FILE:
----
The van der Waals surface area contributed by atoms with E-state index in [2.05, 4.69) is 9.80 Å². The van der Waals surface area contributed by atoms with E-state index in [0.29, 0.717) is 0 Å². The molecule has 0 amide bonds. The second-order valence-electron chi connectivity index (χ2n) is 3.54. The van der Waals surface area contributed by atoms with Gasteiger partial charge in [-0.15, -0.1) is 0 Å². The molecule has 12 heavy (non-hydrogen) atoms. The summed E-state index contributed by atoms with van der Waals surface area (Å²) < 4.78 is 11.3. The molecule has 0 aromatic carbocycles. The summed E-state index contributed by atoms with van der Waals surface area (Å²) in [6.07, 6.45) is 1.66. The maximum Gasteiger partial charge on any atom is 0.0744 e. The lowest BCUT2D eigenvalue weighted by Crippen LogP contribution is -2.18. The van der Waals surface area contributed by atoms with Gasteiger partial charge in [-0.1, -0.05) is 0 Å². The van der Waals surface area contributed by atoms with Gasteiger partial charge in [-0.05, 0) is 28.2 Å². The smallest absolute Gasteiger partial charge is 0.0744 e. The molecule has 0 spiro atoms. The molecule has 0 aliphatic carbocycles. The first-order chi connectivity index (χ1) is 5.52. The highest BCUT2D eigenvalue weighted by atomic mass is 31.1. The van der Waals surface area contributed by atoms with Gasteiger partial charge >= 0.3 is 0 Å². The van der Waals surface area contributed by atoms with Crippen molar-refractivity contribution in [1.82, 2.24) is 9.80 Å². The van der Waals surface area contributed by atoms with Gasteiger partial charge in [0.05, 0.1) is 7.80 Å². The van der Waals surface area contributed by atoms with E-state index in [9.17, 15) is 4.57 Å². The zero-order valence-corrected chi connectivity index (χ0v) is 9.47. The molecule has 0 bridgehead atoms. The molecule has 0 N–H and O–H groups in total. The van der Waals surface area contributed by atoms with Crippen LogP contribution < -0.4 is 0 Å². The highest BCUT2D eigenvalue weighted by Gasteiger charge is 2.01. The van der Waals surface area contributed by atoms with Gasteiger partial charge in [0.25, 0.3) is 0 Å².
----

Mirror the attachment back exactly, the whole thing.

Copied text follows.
The van der Waals surface area contributed by atoms with E-state index in [2.05, 4.69) is 9.80 Å². The van der Waals surface area contributed by atoms with E-state index in [0.29, 0.717) is 0 Å². The molecule has 0 amide bonds. The second-order valence-electron chi connectivity index (χ2n) is 3.54. The van der Waals surface area contributed by atoms with Gasteiger partial charge in [-0.15, -0.1) is 0 Å². The molecule has 12 heavy (non-hydrogen) atoms. The summed E-state index contributed by atoms with van der Waals surface area (Å²) < 4.78 is 11.3. The molecule has 0 aromatic carbocycles. The summed E-state index contributed by atoms with van der Waals surface area (Å²) in [6.07, 6.45) is 1.66. The maximum Gasteiger partial charge on any atom is 0.0744 e. The lowest BCUT2D eigenvalue weighted by Crippen LogP contribution is -2.18. The van der Waals surface area contributed by atoms with Gasteiger partial charge in [-0.1, -0.05) is 0 Å². The van der Waals surface area contributed by atoms with Gasteiger partial charge in [-0.05, 0) is 28.2 Å². The smallest absolute Gasteiger partial charge is 0.0744 e. The molecule has 0 spiro atoms. The molecule has 0 aliphatic carbocycles. The first-order chi connectivity index (χ1) is 5.52. The highest BCUT2D eigenvalue weighted by atomic mass is 31.1. The van der Waals surface area contributed by atoms with Gasteiger partial charge >= 0.3 is 0 Å². The van der Waals surface area contributed by atoms with Crippen molar-refractivity contribution in [1.82, 2.24) is 9.80 Å². The van der Waals surface area contributed by atoms with Gasteiger partial charge in [0.05, 0.1) is 7.80 Å². The van der Waals surface area contributed by atoms with E-state index in [9.17, 15) is 4.57 Å². The zero-order valence-corrected chi connectivity index (χ0v) is 9.47. The molecule has 0 bridgehead atoms. The molecule has 0 N–H and O–H groups in total. The van der Waals surface area contributed by atoms with Crippen LogP contribution < -0.4 is 0 Å². The highest BCUT2D eigenvalue weighted by Gasteiger charge is 2.01. The van der Waals surface area contributed by atoms with Gasteiger partial charge in [0.25, 0.3) is 0 Å².